More here.



• For the first time since March, average daily deaths from COVID-19 in the U.S. have risen above 2,000.

• "Democrats' immigration lies are finally catching up to them," suggests The Daily Beast.

• Florida can't enforce its ban on sanctuary cities.

• Two dozen state attorneys general are urging the Supreme Court to reject Mississippi's 15-week abortion ban.

• President Joe Biden's approval rating among black Americans dropped right after he issued an employee vaccine mandate.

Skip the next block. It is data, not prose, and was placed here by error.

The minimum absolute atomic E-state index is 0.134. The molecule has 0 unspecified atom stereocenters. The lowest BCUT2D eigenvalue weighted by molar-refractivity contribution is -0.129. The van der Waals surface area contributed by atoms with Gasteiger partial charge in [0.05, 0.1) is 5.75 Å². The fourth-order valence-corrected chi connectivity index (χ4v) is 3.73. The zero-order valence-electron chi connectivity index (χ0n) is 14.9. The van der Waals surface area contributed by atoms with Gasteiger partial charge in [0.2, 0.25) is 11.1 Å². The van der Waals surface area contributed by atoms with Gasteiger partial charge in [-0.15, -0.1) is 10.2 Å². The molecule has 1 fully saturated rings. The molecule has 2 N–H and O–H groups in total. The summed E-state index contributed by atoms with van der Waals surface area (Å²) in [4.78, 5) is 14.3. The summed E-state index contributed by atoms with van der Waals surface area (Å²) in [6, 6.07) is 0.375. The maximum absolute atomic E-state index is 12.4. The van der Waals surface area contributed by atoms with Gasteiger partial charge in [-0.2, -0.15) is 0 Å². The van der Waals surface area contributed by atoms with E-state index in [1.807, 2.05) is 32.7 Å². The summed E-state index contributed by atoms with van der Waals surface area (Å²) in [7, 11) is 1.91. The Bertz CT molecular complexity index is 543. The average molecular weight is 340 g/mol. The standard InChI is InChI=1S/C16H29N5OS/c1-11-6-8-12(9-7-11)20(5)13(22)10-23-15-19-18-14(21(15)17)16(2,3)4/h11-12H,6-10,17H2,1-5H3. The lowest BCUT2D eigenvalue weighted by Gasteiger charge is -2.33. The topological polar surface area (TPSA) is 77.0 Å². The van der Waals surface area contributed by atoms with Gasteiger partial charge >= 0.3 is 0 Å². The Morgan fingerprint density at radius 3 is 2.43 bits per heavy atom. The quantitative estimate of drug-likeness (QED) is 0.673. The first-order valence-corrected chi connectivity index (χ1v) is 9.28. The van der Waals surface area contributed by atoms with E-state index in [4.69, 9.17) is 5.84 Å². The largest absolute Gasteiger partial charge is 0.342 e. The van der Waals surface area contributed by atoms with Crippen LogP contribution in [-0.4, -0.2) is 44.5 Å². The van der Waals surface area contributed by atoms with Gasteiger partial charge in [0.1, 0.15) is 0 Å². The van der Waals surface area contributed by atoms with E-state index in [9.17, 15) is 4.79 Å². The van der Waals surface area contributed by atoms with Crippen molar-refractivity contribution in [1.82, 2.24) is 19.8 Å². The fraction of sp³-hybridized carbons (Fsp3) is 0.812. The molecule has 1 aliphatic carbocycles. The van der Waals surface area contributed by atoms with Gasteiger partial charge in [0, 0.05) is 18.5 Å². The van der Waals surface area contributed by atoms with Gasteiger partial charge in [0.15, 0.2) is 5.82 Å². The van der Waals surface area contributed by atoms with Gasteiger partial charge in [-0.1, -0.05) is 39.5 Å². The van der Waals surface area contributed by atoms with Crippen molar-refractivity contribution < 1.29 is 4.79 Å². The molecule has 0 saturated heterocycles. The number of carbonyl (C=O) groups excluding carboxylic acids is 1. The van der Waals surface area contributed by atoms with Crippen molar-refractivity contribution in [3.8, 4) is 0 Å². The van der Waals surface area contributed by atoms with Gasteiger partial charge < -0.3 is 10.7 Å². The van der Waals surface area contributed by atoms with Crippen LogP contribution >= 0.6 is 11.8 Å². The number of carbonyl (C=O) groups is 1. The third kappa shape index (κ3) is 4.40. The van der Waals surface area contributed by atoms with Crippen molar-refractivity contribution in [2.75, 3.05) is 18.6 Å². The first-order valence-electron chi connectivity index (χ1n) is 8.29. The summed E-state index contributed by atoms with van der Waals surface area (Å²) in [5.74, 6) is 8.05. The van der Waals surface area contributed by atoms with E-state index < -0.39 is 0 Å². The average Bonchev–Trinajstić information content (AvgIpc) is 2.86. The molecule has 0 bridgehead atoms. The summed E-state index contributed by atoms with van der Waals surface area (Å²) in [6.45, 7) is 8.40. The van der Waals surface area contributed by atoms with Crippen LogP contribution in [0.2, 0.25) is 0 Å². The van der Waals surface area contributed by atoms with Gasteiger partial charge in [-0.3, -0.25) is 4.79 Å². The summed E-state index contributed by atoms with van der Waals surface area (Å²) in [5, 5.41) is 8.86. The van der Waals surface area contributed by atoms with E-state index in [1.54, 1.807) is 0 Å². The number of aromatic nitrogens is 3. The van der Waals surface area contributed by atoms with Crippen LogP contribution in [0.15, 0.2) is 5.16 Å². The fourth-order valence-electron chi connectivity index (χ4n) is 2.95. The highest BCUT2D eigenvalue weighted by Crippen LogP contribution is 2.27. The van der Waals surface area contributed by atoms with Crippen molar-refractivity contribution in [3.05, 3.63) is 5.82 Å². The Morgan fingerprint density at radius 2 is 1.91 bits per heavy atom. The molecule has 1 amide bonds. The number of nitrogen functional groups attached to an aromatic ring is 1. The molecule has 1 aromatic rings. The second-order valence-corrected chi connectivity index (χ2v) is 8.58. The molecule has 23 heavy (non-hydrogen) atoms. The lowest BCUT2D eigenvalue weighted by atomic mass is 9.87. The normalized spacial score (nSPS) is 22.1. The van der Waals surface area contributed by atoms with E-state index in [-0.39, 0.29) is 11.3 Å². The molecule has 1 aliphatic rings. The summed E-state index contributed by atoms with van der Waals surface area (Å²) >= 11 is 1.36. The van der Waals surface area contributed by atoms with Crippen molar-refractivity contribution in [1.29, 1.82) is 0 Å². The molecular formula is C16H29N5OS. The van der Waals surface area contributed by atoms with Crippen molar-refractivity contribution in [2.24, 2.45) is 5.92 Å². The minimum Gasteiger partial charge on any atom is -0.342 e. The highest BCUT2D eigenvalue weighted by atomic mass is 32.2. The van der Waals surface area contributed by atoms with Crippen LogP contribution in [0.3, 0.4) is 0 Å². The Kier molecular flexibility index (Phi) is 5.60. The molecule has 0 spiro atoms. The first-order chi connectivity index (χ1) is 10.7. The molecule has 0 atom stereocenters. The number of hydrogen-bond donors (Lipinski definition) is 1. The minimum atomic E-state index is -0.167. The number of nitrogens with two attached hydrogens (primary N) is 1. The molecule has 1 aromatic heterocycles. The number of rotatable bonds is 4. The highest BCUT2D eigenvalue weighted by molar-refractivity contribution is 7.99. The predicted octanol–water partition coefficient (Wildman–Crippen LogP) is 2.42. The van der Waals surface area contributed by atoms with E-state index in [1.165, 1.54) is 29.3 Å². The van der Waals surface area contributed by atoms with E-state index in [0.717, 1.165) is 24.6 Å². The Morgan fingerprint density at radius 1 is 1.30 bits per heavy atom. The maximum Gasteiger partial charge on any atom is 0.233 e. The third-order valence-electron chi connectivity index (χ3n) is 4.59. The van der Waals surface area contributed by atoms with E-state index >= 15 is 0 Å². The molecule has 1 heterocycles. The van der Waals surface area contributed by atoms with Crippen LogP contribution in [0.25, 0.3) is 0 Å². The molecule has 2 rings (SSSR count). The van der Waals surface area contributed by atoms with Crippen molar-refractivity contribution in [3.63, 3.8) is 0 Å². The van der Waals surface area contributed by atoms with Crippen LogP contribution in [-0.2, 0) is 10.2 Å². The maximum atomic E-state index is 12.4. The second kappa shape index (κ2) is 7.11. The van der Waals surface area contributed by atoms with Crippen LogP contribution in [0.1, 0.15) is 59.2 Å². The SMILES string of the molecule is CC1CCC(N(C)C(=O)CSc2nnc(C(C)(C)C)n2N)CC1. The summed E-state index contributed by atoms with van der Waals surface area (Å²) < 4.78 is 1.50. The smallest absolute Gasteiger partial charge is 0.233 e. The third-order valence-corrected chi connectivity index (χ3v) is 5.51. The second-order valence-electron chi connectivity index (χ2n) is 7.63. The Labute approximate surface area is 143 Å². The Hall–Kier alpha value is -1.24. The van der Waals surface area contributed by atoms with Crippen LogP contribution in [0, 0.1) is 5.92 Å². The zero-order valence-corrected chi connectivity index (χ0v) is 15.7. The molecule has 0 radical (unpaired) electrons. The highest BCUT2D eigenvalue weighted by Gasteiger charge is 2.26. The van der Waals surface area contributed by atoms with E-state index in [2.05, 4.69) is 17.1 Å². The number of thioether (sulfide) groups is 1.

• Is the center-left making a comeback?

• Florida and Texas continue to feed off each other's bad ideas, with Florida now trying to follow Texas' abortion-ban lead. The legislation would prohibit abortion when fetal cardiac activity can be detected and "also allows private citizens to sue those who knowingly performs or 'aids or abets' in an abortion in violation of the law," notes The Hill.

• Republicans "can fight for their growing blue collar base" by pushing policies that are good for construction workers, suggests Alan Cole at Full Stack Economics.